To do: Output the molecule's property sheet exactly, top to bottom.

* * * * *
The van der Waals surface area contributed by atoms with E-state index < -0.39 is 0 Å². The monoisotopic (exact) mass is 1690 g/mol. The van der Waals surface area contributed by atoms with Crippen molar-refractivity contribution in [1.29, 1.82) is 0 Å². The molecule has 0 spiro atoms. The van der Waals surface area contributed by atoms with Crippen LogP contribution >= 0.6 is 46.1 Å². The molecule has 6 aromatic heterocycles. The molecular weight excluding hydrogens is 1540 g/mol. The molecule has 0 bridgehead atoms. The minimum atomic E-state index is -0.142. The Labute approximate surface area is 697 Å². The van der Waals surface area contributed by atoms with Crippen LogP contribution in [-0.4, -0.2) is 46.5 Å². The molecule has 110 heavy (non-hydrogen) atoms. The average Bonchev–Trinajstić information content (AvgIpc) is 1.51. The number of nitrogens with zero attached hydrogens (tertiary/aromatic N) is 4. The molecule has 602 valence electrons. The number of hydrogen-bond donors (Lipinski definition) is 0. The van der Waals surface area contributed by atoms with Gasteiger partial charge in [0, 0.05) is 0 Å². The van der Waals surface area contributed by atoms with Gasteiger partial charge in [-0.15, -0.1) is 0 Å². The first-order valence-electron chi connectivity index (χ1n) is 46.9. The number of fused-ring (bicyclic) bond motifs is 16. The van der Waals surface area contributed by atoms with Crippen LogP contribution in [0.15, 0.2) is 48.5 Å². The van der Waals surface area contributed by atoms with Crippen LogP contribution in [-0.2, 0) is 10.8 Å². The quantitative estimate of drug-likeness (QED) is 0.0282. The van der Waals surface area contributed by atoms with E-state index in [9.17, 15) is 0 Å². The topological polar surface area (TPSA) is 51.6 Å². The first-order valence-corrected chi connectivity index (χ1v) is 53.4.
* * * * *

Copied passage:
The van der Waals surface area contributed by atoms with E-state index < -0.39 is 0 Å². The monoisotopic (exact) mass is 1690 g/mol. The van der Waals surface area contributed by atoms with Crippen molar-refractivity contribution in [1.29, 1.82) is 0 Å². The molecule has 0 spiro atoms. The van der Waals surface area contributed by atoms with Crippen LogP contribution >= 0.6 is 46.1 Å². The molecule has 6 aromatic heterocycles. The molecular weight excluding hydrogens is 1540 g/mol. The molecule has 0 bridgehead atoms. The minimum atomic E-state index is -0.142. The Labute approximate surface area is 697 Å². The van der Waals surface area contributed by atoms with Crippen LogP contribution in [-0.4, -0.2) is 46.5 Å². The molecule has 110 heavy (non-hydrogen) atoms. The average Bonchev–Trinajstić information content (AvgIpc) is 1.51. The number of nitrogens with zero attached hydrogens (tertiary/aromatic N) is 4. The molecule has 602 valence electrons. The number of hydrogen-bond donors (Lipinski definition) is 0. The van der Waals surface area contributed by atoms with Gasteiger partial charge in [0, 0.05) is 0 Å². The van der Waals surface area contributed by atoms with Gasteiger partial charge in [-0.15, -0.1) is 0 Å². The first-order valence-electron chi connectivity index (χ1n) is 46.9. The number of fused-ring (bicyclic) bond motifs is 16. The van der Waals surface area contributed by atoms with Crippen LogP contribution in [0.15, 0.2) is 48.5 Å². The van der Waals surface area contributed by atoms with Crippen LogP contribution in [-0.2, 0) is 10.8 Å². The quantitative estimate of drug-likeness (QED) is 0.0282. The van der Waals surface area contributed by atoms with E-state index in [9.17, 15) is 0 Å². The topological polar surface area (TPSA) is 51.6 Å². The first-order valence-corrected chi connectivity index (χ1v) is 53.4.